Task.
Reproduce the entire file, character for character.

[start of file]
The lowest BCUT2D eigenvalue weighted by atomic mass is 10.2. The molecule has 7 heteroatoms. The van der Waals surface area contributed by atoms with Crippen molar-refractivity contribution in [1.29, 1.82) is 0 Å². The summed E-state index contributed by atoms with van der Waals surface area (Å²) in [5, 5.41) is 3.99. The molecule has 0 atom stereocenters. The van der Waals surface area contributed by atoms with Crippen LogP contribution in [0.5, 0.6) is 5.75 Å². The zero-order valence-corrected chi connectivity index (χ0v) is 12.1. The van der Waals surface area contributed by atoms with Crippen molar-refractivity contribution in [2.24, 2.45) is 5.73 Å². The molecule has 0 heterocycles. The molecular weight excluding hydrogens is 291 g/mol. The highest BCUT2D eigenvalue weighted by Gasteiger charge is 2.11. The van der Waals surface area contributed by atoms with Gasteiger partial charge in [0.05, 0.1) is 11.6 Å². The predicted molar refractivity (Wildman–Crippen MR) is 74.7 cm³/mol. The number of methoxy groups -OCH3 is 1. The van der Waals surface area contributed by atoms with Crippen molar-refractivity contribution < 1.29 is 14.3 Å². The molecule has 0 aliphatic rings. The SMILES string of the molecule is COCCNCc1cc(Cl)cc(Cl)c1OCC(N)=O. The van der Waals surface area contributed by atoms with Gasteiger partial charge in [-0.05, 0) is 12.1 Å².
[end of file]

The lowest BCUT2D eigenvalue weighted by atomic mass is 10.2. The molecule has 7 heteroatoms. The van der Waals surface area contributed by atoms with Crippen molar-refractivity contribution in [1.29, 1.82) is 0 Å². The summed E-state index contributed by atoms with van der Waals surface area (Å²) in [5, 5.41) is 3.99. The molecule has 0 atom stereocenters. The van der Waals surface area contributed by atoms with Crippen LogP contribution in [0.5, 0.6) is 5.75 Å². The zero-order valence-corrected chi connectivity index (χ0v) is 12.1. The van der Waals surface area contributed by atoms with Crippen molar-refractivity contribution in [2.24, 2.45) is 5.73 Å². The molecule has 0 heterocycles. The molecular weight excluding hydrogens is 291 g/mol. The highest BCUT2D eigenvalue weighted by Gasteiger charge is 2.11. The van der Waals surface area contributed by atoms with Gasteiger partial charge in [0.05, 0.1) is 11.6 Å². The predicted molar refractivity (Wildman–Crippen MR) is 74.7 cm³/mol. The number of methoxy groups -OCH3 is 1. The van der Waals surface area contributed by atoms with Crippen molar-refractivity contribution < 1.29 is 14.3 Å². The molecule has 0 aliphatic rings. The SMILES string of the molecule is COCCNCc1cc(Cl)cc(Cl)c1OCC(N)=O. The van der Waals surface area contributed by atoms with Gasteiger partial charge in [-0.05, 0) is 12.1 Å².